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Hoar Frost

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greg

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frost001.jpg
 

Jinglebob

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I always knew it was hoar frost, but I didn't know it was spelled that way! :lol:

Why do they call it hoar frost? :???: Inquiring minds want to know! :lol:
 

greg

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Always called it that ...how about the science teacher Ms.Sage answer this one?????????
 

MsSage

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There are two forms of frost: rime and hoar. Rime frost occurs when the rate of frost formation is rapid, usually under conditions of high water content in the air (vapour and/or liquid) and at least moderate wind speeds. Rime formation is common during fogs where supercooled or near-freezing water droplets come in contact with subfreezing surfaces.

Rime frost has a grainy appearance, like sugar or salt, forming spikes, needles, or feathers and not having a recognizable crystal structure. Rime is opaque, less transparent than glaze ice formed during freezing rain episodes. Rime is denser and harder than hoar frost.

Hoar frost generally has a feather, fern, or flower pattern growing from the initial seed. Hoar frost forms only when winds are light, which is often the situation during clear, cold nights; thus it is the most common type of frost to those dwelling in non-mountainous areas. When we speak of frost, we are usually referring to hoar frost rather than rime frost.

Here is how it got its name ~~
Hoar-frost first turns up in written English in 1290 as hore frost. Strictly speaking, hoar-frost is the kind of frost that turns everything it forms upon white or gray. Due to the fact that hair turns gray with age, things that are white or gray are often associated with old age and this is the original sense of hoar. Old English har and Old High German her both meant "old" or, as a secondary meaning, "venerable, august".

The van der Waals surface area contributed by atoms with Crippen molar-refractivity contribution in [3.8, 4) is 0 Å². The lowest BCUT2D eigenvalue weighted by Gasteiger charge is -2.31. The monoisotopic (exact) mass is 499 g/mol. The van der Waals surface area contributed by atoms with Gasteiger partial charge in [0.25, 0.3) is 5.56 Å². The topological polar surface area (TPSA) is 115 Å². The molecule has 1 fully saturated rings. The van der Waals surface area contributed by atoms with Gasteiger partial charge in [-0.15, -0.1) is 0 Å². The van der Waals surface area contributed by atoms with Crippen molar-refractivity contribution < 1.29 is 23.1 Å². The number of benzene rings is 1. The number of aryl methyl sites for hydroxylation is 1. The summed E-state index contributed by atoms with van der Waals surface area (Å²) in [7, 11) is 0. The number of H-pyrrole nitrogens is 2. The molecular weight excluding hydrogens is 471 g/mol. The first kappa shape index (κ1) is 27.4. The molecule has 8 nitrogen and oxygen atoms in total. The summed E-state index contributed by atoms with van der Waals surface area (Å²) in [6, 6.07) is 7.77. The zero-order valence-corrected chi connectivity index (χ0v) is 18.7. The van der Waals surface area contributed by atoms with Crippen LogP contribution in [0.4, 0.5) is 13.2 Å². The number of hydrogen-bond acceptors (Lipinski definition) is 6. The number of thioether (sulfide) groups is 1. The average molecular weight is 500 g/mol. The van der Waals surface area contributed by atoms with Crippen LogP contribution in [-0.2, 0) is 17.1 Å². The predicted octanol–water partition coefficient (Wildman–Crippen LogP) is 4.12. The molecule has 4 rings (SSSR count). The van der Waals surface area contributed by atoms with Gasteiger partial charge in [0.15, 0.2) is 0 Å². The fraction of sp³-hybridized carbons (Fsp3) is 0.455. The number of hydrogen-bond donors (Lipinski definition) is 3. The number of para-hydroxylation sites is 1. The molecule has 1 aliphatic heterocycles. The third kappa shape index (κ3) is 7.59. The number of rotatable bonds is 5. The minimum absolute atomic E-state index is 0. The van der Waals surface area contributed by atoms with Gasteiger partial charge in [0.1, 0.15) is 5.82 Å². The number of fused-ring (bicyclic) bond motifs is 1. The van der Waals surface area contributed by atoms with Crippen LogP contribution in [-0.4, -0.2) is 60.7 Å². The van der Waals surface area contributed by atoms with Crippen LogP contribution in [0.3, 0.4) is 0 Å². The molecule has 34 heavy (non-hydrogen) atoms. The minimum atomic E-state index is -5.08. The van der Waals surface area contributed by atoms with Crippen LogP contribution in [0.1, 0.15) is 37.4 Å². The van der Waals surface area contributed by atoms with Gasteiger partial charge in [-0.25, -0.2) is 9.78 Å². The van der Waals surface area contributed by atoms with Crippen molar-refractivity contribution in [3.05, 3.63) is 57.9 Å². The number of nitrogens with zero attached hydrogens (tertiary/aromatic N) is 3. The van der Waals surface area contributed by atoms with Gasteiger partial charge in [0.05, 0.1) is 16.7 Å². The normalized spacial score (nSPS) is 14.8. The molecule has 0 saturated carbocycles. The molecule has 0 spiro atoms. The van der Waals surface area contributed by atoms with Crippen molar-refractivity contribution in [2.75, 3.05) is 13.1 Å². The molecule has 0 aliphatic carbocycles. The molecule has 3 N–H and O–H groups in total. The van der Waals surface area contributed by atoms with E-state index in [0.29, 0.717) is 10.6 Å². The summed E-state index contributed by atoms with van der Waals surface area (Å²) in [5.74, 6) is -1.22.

Now remember I asked for a picture of it cuz I have never seen or so I thought I had not seen it before. Great pics greg thanks for sharing.
 

hometowngurl

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Some of you are from south Dakota and don't know what hoar frost is?? :shock: :lol: Even we had that when I went to school in Ne. and SD, where were your teachers. :p :!: :cboy:
 

the_jersey_lilly_2000

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I'd never heard of hoar frost till just the other day when they brought it up, on ranchers. Course here in south east texas we dont get anything like that, but we do have a lil frost ever now and then.
 

TXTibbs

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I grew up in south dakota and seen frost many a times!!! But not once did i recall my family nor anyone else refering to it as "Hoar" frost. I know the type your refering to tho.....gets so heavy it downs powerlines and breaks tree limbs. Makes a pretty picture on a fence tho and the grass.....awww i miss it!
 

greg

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Ya its really nice with snow on ground ...the barb wire fences just hang with frost everythings white pic dont do it justice
 

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